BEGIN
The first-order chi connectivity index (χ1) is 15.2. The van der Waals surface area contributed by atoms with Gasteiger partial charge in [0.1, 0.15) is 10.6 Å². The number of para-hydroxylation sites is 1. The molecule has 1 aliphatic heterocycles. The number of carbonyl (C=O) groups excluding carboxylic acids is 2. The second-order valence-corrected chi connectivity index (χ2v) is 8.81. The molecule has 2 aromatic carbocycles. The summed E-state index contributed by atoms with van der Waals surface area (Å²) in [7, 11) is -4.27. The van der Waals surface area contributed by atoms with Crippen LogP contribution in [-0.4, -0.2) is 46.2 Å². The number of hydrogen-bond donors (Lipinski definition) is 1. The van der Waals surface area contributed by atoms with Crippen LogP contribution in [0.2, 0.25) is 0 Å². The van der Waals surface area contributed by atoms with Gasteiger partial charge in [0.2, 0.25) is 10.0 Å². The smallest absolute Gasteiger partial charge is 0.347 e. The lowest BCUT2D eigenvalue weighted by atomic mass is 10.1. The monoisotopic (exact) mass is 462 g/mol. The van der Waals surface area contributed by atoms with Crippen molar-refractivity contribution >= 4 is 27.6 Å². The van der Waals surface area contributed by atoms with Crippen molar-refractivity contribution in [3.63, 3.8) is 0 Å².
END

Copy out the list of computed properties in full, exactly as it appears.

The first-order chi connectivity index (χ1) is 15.2. The van der Waals surface area contributed by atoms with Gasteiger partial charge in [0.1, 0.15) is 10.6 Å². The number of para-hydroxylation sites is 1. The molecule has 1 aliphatic heterocycles. The number of carbonyl (C=O) groups excluding carboxylic acids is 2. The second-order valence-corrected chi connectivity index (χ2v) is 8.81. The molecule has 2 aromatic carbocycles. The summed E-state index contributed by atoms with van der Waals surface area (Å²) in [7, 11) is -4.27. The van der Waals surface area contributed by atoms with Crippen LogP contribution in [-0.4, -0.2) is 46.2 Å². The number of hydrogen-bond donors (Lipinski definition) is 1. The van der Waals surface area contributed by atoms with Crippen LogP contribution in [0.2, 0.25) is 0 Å². The van der Waals surface area contributed by atoms with Gasteiger partial charge in [0.2, 0.25) is 10.0 Å². The smallest absolute Gasteiger partial charge is 0.347 e. The lowest BCUT2D eigenvalue weighted by atomic mass is 10.1. The monoisotopic (exact) mass is 462 g/mol. The van der Waals surface area contributed by atoms with Crippen molar-refractivity contribution >= 4 is 27.6 Å². The van der Waals surface area contributed by atoms with Crippen molar-refractivity contribution in [3.63, 3.8) is 0 Å².